Price floors, like minimum wages, act in a parallel manner. In their absence, market wages tell you the prices at which you can generally find jobs. But a minimum wage dictates a price divorced from prospective workers’ opportunity costs, and at which many will often be unable to successfully get jobs. That is, it misinforms people that unskilled labor’s opportunity costs are higher than they really are, and in the process makes the knowledge of the terms at which jobs can generally successfully be gotten largely disappear.

Taxes, which are the price of the artificial input, “government permission to produce and sell,” reflecting coercively imposed government burdens rather than opportunity costs of inherently scarce goods and services, tell buyers that products are scarcer than they really are. The same is true of import restrictions, like tariffs and quotas, which raise prices above opportunity costs. The burdens of government regulations and mandates also act like taxes. Government barriers to entry and operation in markets similarly raise prices above what relative scarcity would dictate. All of these result in artificially higher prices, underuse and waste, compared to free markets.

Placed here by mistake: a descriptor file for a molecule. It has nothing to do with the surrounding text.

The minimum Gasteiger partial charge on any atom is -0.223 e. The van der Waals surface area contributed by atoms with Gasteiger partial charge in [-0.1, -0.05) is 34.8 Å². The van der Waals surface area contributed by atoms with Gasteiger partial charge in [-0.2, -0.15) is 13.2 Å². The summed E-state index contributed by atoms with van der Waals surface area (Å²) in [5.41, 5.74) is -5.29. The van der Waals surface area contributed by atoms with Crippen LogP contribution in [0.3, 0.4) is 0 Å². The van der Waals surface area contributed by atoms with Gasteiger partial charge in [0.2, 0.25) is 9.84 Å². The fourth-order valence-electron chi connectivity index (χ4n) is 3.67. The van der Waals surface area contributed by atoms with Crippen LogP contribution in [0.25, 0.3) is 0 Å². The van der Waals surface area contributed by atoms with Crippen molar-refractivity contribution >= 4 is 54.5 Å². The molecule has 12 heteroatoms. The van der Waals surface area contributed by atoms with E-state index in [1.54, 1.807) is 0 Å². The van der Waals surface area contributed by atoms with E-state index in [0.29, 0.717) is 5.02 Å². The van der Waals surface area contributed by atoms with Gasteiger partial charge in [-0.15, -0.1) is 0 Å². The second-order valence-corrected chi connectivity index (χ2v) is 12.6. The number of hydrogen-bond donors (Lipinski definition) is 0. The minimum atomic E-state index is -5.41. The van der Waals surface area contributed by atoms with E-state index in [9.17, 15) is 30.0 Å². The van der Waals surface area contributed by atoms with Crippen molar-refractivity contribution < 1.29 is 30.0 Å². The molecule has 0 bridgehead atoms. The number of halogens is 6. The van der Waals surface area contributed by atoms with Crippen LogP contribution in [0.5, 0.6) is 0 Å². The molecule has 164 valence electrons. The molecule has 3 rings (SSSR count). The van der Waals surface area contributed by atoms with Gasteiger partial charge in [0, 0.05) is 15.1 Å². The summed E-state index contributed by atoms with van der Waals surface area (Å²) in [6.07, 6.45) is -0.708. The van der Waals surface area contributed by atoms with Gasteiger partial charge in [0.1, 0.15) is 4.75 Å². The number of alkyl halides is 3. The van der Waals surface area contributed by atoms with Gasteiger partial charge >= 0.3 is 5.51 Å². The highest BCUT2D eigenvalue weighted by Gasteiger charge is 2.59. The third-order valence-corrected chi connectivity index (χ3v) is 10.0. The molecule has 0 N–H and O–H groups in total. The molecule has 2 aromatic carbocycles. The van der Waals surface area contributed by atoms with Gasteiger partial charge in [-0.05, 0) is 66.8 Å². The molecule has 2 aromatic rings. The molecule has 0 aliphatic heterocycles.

Subsidies act in a parallel manner to taxes, but in the opposite direction. They communicate to prospective buyers that products are less scarce than they really are, leading to artificially low prices to consumers, overuse and waste, compared to free markets.

Not only do voluntary market interactions better reveal the truth about relative scarcities through pricing, they allow more accurate evaluation of other aspects of trading, such as product and service quality, than government.